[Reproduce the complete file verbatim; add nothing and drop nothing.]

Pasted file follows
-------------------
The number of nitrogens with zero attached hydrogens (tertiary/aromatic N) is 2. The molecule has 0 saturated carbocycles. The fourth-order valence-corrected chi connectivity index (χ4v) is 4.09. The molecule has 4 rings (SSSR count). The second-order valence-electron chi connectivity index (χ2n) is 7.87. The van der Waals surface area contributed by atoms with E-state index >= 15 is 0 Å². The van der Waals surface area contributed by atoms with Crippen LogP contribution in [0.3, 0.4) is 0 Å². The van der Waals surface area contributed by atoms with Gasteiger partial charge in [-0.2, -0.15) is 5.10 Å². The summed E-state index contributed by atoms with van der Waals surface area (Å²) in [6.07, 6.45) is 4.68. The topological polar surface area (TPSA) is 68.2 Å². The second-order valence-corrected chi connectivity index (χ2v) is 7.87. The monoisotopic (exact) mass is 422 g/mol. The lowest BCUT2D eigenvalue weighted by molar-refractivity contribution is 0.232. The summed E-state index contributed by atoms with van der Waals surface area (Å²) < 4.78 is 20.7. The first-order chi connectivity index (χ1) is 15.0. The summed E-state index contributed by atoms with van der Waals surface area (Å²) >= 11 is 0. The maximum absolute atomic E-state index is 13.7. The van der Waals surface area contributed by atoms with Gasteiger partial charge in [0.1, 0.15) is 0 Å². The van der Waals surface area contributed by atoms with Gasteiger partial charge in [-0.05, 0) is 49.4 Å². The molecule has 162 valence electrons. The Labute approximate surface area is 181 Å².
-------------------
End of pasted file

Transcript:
The number of nitrogens with zero attached hydrogens (tertiary/aromatic N) is 2. The molecule has 0 saturated carbocycles. The fourth-order valence-corrected chi connectivity index (χ4v) is 4.09. The molecule has 4 rings (SSSR count). The second-order valence-electron chi connectivity index (χ2n) is 7.87. The van der Waals surface area contributed by atoms with E-state index >= 15 is 0 Å². The van der Waals surface area contributed by atoms with Crippen LogP contribution in [0.3, 0.4) is 0 Å². The van der Waals surface area contributed by atoms with Gasteiger partial charge in [-0.2, -0.15) is 5.10 Å². The summed E-state index contributed by atoms with van der Waals surface area (Å²) in [6.07, 6.45) is 4.68. The topological polar surface area (TPSA) is 68.2 Å². The second-order valence-corrected chi connectivity index (χ2v) is 7.87. The monoisotopic (exact) mass is 422 g/mol. The lowest BCUT2D eigenvalue weighted by molar-refractivity contribution is 0.232. The summed E-state index contributed by atoms with van der Waals surface area (Å²) < 4.78 is 20.7. The first-order chi connectivity index (χ1) is 15.0. The summed E-state index contributed by atoms with van der Waals surface area (Å²) >= 11 is 0. The maximum absolute atomic E-state index is 13.7. The van der Waals surface area contributed by atoms with Gasteiger partial charge in [0.1, 0.15) is 0 Å². The van der Waals surface area contributed by atoms with Gasteiger partial charge in [-0.05, 0) is 49.4 Å². The molecule has 162 valence electrons. The Labute approximate surface area is 181 Å².